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All franchise agreements contain different ways a franchise can be terminated. Indeed, many of the termination clauses found in franchise agreements mirror the termination rights provided under the Franchising Code of Conduct (the Code). The Code is the law that applies to franchises in Australia. Under the Code, franchise parties have several ways in which they can end their franchise agreement, including termination for breach or termination by mutual agreement. As a franchisor, the Code also provides you with specific rights to terminate a franchise agreement by notice to a franchisee. In the franchise industry, these circumstances are often referred to as ‘special circumstances’ termination rights or ‘particular grounds’ terminations and are found in section 29 of the Code.

Until recently, a franchisor was entitled to immediately terminate a franchise agreement where one of the section 29 events occurred. However, now a franchisor can only terminate the franchise agreement for a section 29 reason after giving a franchisee seven days’ notice of their intention to terminate and additional restrictions apply. This article will discuss the ‘special circumstances‘ in section 29 of the Code.

What Are the ‘Special Circumstances’ Outlined in Section 29 of the Code?

The Code lists seven circumstances that allow for ‘special circumstances’ termination, these are:

1. The Franchisee No Longer Holds a Licence That the Franchisee Must Hold to Carry on the Franchised Business

You can rely on this in circumstances where the franchisee requires a licence as part of their operation of the business. For example, for a franchise in the building industry, the franchisee may be required to have a building licence under the terms of the franchise agreement. Therefore, if the franchisee loses their building licence, the franchisor can rely on section 29 of the Code to terminate the franchise agreement.

Further, there are many types of licenses that franchisees may require under the franchise agreement, including licenses like a liquor licence or even a driver licence. Where a franchisee no longer holds these necessary licences, the franchisor may terminate.

2. The Franchisee Becomes Bankrupt, an Insolvent Under Administration or a Chapter 5 Body Corporate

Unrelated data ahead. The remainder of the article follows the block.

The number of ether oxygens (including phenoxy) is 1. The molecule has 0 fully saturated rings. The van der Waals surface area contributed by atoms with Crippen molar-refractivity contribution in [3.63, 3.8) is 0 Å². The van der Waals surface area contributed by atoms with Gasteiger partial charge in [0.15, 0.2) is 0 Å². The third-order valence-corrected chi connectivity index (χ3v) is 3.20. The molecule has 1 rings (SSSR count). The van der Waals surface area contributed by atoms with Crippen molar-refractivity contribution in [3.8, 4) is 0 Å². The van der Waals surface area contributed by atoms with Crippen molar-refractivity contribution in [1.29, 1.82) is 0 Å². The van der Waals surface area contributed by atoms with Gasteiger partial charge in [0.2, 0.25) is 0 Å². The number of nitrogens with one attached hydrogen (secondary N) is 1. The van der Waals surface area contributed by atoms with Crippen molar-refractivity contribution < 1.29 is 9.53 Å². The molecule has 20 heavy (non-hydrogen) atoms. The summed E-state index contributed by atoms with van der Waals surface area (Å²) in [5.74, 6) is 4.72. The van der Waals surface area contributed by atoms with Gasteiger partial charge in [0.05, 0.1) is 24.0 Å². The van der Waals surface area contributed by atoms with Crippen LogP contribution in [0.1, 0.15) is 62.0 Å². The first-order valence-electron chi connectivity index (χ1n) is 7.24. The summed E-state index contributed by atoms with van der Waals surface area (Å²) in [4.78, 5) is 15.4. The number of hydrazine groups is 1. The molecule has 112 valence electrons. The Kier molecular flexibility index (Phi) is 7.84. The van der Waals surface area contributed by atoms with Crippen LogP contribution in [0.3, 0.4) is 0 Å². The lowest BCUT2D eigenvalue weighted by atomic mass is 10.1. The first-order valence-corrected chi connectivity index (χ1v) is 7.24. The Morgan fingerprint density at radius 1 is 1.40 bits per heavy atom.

This covers circumstances where a franchisee is unable to pay their debts.

For an individual, this termination right will be provided to a franchisor if their franchisee becomes bankrupt.

For companies, events that will trigger this termination right are generally outlined under the Corporations Act, which covers companies that may be:

amongst other things.

If a franchisee is in this position, then the franchisor may move to terminate the agreement.

3. The Franchisee is a Company That is Deregistered by the Australian Securities and Investments Commission

The Australian Securities and Investments Commission (ASIC) governs the conduct and registration of companies in Australia. There are limited circumstances where ASIC may deregister a company. These circumstances include: 

  • the voluntary deregistration of a company at the company’s determination; or
  • deregistration initiated by ASIC.

4. The Franchisee Voluntarily Abandons the Franchised Business or the Franchise Relationship

This occurs when a franchised business no longer exists or the franchisee ceases to operate the business. It arises by the conduct of the franchisee, such as showing no intention to: 

  • be bound by the terms of the franchise agreement;
  • take any responsibility for the franchise; or
  • be involved in it in any way. 

This may also apply in situations where the franchisee (or its nominated manager) no longer resides in Australia in order to operate the business. In these circumstances, the franchisor may consider the franchised business ‘abandoned’.

5. The Franchisee is Convicted of a Serious Offence

A serious offence is defined within the Code as “an offence under any law of the Commonwealth or a State or Territory for which… a person would be liable, on first conviction, to imprisonment for a period of not less than 5 years; or a contravention of any provision of the Corporations Act”.